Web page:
October 15, 2018 ・ Written by T.J. Duane

Early Career Advice

Early Career Advice

We’ve written before about how to manage your early career, even if you’re not yet in your dream job. You can cope by focusing your efforts outside of work, or by diving in. Committing to make the most of your current role can be tough, especially if you’ve got a fancy degree that doesn’t relate. But in the right conditions, even part-time baristas can work their way up and gain valuable expertise that can set them apart.

I got an email from a BrightCrowd member with some excellent ideas for ways to move up and improve, even in your very first job. He’s in a pretty good position just two years out of school, and offered to share his advice with you — I hope it’s helpful!

No task is beneath you

Especially when you’re starting out, you may be asked to do tasks that are pretty menial. It’s important for everybody to have a hand in the nitty-gritty of making a business run, at some time or another. By doing low-level tasks that you might not love you can learn important details about how the hard work gets done.

(Even CEOs have to clean the bathroom, sometimes.)

Showing that you can be trusted with the small stuff others might ignore is a fantastic way to build trust with your manager. Trust is like a credit account. Small acts of showing up and getting things done add up over time, and can communicate to your colleagues that you could handle something bigger.

Extra credit: make process improvements on the small stuff. Found a better price on toner? Revived the dying office plant? Go for it. Little improvements like those can help demonstrate your value, one task at a time.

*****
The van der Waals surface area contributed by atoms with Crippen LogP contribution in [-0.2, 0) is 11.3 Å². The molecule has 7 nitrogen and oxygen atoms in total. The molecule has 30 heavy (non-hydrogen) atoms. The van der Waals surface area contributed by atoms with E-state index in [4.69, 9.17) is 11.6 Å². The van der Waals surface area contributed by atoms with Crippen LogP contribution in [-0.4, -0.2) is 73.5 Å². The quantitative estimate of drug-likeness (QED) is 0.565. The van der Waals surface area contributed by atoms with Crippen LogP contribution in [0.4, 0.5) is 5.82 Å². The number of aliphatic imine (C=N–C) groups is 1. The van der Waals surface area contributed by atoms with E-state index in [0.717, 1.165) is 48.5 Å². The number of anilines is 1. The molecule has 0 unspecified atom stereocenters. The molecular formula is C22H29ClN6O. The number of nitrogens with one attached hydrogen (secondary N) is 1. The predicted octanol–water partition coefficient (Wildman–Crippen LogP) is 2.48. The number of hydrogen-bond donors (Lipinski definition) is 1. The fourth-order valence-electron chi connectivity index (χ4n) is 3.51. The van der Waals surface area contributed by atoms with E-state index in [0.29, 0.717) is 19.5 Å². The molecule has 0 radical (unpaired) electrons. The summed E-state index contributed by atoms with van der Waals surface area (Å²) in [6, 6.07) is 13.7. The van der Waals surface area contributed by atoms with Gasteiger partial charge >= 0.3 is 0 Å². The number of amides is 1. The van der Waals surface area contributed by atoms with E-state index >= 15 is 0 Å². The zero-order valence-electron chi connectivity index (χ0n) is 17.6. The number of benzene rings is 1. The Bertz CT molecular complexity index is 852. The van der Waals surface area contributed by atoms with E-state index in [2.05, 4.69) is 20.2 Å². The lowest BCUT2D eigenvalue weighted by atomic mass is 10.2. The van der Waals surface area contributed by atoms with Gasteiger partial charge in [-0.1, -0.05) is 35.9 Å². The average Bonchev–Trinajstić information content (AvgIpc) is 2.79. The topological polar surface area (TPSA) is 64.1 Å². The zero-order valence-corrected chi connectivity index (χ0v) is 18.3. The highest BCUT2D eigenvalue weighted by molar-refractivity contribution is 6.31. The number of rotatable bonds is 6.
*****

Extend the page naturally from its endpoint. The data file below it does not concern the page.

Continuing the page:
Take initiative!

Have you ever had a big idea at work, but scrapped it because it’s not in your pay grade? That was a missed opportunity. Projects that are outside your regular scope of work are exactly where you need to be if you want to get ahead.

If you’ve got a genius project idea, write up a little proposal (it can be short). Then shoot it over to your manager, or bring it up during a 1:1 meeting. Chances are, you’ll get a warm reception. Good managers want their direct reports to learn and grow, and are always glad to have somebody bringing fresh ideas to the table.

Even if there isn’t time for you to work on your passion project, you’ve already hinted at your value. Formal job responsibilities are always just a starting place. You can shape your job into something that’s interesting to you, if you just keep an eye out for opportunities.

Choose your relationships wisely

There’s a theory out there that “You are the average of the 5 people you spend the most time with.” If that’s the case, it’s important to curate that group carefully.

If you’ve got a regular circle of friends (a la that TV show from the 90s), it might be beneficial to your career to break out of your rut. Go ahead and strike up conversations with folks in your industry. Attend some events, solo. Making connections that you otherwise wouldn’t could vastly expand your professional network, and your point-of-view.

And also, don’t feel shy about office friendships. They can be essential to learning about your organization, and getting to the next level in your career. People who like and trust each other will naturally share information that can help you succeed at work. So go beyond “how was your weekend?” Getting to know your colleagues might lead to both fulfilling friendships, and a happier office life.

You can get started building your professional relationships on BrightCrowd. It’s full of smart people who want to connect.